This PDF is the current document as it appeared on Public Inspection on 12/26/2013 at 08:45 am.
On October 29, 2013, NYSE MKT LLC (“NYSE MKT” or the “Exchange”) filed with the Securities and Exchange Commission (the “Commission”), pursuant to Section 19(b)(1) of the Securities Exchange Act of 1934 (the “Act”)  and Rule 19b-4 thereunder, a proposed rule change to amend certain rules that address wash sales in order to harmonize the Exchange's rules with the rules of New York Stock Exchange LLC (“NYSE”) and the Financial Industry Regulatory Authority (“FINRA”). The proposed rule change was published for comment in the Federal Register on November 14, 2013. The Commission received no comments on the proposal. This order approves the proposed rule change.
II. Description of the Proposal
In the filing, the Exchange proposed to amend its wash sale rules to achieve a greater level of internal consistency as well as consistency with FINRA's and NYSE's rules. First, the Exchange proposed to eliminate Rule 476(a)(8), instead utilizing Rule 6140—Equities for wash sale disciplinary actions in its equities market, as the Exchange believes that the conduct described in that rule should not be treated as a wash sale violation in all instances. The Exchange stated that it believes that the scienter requirement in Exchange Rule 6140—Equities, NYSE Rule 6140 and FINRA Rule 6140 recognizes that in today's markets, there can be certain instances of trading activity that may inadvertently and unknowingly result in executions with no change in beneficial ownership, and that such conduct should not always be treated as a wash sale violation if the market participant did not act with purpose—for example, the Exchange noted that activity involving an off-floor market participant's algorithmic orders that inadvertently execute against themselves due to latency issues could be deemed a violation of the second prong of Rule 476(a)(8).
Second, so that there is no change in the scope of equity market participants subject to disciplinary action for wash sales, the Exchange proposed a conforming amendment to Rule 6140(a) and (b)—Equities to provide that the rule applies not only to members and member organizations, but also to principal executives, approved persons, registered or non-registered employees of a member or member organization or persons otherwise subject to the jurisdiction of the Exchange.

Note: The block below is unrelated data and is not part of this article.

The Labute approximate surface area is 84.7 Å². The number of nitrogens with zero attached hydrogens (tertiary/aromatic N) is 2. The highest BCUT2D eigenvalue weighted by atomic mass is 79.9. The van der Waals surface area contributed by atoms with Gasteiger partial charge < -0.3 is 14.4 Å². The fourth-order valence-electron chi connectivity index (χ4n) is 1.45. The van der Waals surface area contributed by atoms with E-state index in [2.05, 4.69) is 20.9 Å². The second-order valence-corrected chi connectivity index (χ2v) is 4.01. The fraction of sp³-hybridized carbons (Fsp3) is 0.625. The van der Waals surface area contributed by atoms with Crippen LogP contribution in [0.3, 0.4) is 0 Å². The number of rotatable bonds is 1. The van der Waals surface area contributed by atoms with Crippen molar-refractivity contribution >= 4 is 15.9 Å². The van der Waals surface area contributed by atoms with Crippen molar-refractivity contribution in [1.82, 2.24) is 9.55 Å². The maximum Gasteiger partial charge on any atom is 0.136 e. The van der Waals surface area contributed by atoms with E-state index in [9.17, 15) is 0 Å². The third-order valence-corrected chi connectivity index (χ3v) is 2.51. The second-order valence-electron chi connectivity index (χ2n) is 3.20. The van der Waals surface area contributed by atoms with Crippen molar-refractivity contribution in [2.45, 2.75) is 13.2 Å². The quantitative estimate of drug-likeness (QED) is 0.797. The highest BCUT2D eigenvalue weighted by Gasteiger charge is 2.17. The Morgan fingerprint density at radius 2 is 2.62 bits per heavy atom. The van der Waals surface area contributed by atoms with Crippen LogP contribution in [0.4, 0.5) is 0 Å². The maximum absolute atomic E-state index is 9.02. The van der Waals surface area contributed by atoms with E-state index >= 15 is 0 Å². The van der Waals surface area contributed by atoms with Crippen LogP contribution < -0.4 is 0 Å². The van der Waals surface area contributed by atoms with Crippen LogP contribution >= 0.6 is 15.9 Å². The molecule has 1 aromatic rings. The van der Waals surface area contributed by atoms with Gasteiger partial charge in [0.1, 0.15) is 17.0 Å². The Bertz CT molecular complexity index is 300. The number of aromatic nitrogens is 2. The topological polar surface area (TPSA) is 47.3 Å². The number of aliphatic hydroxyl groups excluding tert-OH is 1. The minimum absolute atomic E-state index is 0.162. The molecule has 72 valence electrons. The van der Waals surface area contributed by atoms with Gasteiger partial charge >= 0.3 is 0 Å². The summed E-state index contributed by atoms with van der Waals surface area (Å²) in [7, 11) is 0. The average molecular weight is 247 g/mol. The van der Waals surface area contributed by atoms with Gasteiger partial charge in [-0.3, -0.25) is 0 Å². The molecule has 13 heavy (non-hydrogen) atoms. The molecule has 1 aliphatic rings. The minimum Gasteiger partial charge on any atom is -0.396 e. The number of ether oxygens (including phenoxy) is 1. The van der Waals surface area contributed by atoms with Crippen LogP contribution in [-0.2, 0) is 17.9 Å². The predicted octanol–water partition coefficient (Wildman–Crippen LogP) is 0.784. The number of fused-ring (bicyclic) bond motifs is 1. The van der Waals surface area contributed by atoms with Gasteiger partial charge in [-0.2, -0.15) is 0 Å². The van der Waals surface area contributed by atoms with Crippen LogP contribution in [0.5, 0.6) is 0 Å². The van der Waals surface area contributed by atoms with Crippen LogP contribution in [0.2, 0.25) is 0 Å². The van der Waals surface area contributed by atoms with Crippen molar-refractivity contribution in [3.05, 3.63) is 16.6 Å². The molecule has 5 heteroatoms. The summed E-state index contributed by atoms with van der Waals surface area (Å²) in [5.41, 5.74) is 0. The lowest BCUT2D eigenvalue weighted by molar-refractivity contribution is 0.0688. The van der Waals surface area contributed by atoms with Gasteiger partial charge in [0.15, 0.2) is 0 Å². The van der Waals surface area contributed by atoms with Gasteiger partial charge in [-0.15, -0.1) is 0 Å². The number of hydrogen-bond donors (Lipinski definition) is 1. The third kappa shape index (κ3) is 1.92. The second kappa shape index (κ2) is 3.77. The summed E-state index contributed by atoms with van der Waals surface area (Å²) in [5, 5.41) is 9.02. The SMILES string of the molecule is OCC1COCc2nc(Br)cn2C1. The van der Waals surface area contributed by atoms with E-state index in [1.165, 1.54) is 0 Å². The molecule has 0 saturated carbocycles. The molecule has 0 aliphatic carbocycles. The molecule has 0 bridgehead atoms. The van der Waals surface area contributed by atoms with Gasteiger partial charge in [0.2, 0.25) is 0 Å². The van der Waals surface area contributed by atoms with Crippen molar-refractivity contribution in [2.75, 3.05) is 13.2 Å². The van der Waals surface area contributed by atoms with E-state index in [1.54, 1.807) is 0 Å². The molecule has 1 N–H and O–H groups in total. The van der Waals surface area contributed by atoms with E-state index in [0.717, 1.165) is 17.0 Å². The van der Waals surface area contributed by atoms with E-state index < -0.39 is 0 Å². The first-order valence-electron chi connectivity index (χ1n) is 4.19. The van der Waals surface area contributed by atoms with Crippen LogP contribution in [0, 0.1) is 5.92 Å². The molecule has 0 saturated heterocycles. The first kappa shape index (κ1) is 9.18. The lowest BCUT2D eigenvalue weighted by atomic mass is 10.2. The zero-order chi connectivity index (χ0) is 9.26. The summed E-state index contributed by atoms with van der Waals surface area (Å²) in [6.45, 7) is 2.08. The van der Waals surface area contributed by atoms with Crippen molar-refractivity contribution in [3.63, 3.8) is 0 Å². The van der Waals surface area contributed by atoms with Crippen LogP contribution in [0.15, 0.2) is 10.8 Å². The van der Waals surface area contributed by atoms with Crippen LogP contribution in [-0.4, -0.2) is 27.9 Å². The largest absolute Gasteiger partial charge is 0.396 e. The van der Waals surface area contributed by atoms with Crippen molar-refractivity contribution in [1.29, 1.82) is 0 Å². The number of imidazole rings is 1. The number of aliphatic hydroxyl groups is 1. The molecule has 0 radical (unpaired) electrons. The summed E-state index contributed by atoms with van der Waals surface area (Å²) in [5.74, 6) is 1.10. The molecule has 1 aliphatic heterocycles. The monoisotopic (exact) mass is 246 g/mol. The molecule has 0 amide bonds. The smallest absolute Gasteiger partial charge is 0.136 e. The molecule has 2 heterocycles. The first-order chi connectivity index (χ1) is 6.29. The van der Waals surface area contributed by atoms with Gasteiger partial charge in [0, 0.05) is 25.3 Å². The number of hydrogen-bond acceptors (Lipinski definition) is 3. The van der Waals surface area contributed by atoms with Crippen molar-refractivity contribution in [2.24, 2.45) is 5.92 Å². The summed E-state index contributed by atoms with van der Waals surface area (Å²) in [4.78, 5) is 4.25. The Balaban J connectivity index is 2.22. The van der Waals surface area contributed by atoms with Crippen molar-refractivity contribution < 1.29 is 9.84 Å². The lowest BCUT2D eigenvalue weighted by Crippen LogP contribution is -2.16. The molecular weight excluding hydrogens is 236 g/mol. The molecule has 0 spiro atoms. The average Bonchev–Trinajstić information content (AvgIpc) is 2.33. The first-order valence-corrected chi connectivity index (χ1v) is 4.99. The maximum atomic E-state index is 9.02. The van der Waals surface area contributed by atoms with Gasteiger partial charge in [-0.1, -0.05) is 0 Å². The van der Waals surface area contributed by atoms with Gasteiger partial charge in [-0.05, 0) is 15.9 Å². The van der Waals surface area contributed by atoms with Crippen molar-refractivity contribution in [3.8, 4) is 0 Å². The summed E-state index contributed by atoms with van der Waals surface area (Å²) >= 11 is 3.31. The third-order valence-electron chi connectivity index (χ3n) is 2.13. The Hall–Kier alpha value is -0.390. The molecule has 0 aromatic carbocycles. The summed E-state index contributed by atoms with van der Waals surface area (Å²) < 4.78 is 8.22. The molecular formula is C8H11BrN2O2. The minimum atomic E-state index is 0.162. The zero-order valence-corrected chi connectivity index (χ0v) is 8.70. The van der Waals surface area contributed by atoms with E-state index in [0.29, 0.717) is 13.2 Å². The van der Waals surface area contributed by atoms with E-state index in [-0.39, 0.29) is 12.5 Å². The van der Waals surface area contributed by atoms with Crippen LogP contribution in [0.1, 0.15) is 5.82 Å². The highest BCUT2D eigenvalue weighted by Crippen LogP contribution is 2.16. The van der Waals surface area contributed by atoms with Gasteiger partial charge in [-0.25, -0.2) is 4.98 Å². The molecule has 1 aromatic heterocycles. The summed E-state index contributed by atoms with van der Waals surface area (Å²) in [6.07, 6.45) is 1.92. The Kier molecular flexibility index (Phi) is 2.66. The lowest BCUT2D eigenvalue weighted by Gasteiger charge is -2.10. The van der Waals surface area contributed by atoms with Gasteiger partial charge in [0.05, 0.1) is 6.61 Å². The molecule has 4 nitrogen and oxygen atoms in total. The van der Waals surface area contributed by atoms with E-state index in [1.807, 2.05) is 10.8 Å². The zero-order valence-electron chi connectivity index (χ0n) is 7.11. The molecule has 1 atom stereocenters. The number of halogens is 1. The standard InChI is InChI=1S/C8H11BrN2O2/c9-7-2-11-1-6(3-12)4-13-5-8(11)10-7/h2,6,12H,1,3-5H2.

The Exchange also proposed to delete Rule 4, marking it “Reserved.” Finally, the Exchange proposed to add substantially the same text of Rule 6140(a) and (b)—Equities to (options) Rule 995NY, in new subparagraphs (e) and (f). As such, the Exchange is extending the substance of the specific wash sale prohibitions in Rule 6140(a) and (b)—Equities to trading on the Exchange's options market. The Exchange stated that locating these provisions in the options rules will give options market participants better notice of this prohibited conduct.
III. Discussion and Commission Findings
The Commission has carefully reviewed the proposed rule change and finds that it is consistent with the requirements of Section 6 of the Act  and the rules and regulations thereunder applicable to a national securities exchange. In particular, the Commission finds that the proposal is consistent with Section 6(b)(5) of the Act, which requires, among other things, that the Exchange's rules be designed to prevent fraudulent and manipulative acts and practices, to promote just and equitable principles of trade, to remove impediments to and perfect the mechanism of a free and open market and a national market system, and, in general, to protect investors and the public interest.
The Exchange is deleting Rule 476(a)(8), a rule which the Exchange explained was originally adopted by the NYSE (and subsequently adopted by the Exchange) to address manual, floor-based trading activity. In its place, the Exchange proposes to use Rule 6140—Equities for wash sale disciplinary actions in its equities market. The Exchange stated that Rule 6140—Equities, which has a scienter standard that the second prong of Rule 476(a)(8) lacks, recognizes that certain inadvertent trading activity, such as algorithmic trading, that results unintended executions with no change in beneficial ownership should not always be treated as a wash sale violation. In addition, the Exchange is amending Exchange Rule 6140(a) and (b)—Equities to cover the same persons that Exchange Rule 476(a)(8) covered. Finally, the Exchange is proposing to delete Rule 4, and to add substantially the same text as Rule 6140(a) and (b)—Equities to Exchange Rule 995NY so that the substance of the wash sale prohibitions in Rule 6140(a) and (b)—Equities also applies to trading on the Exchange's options market.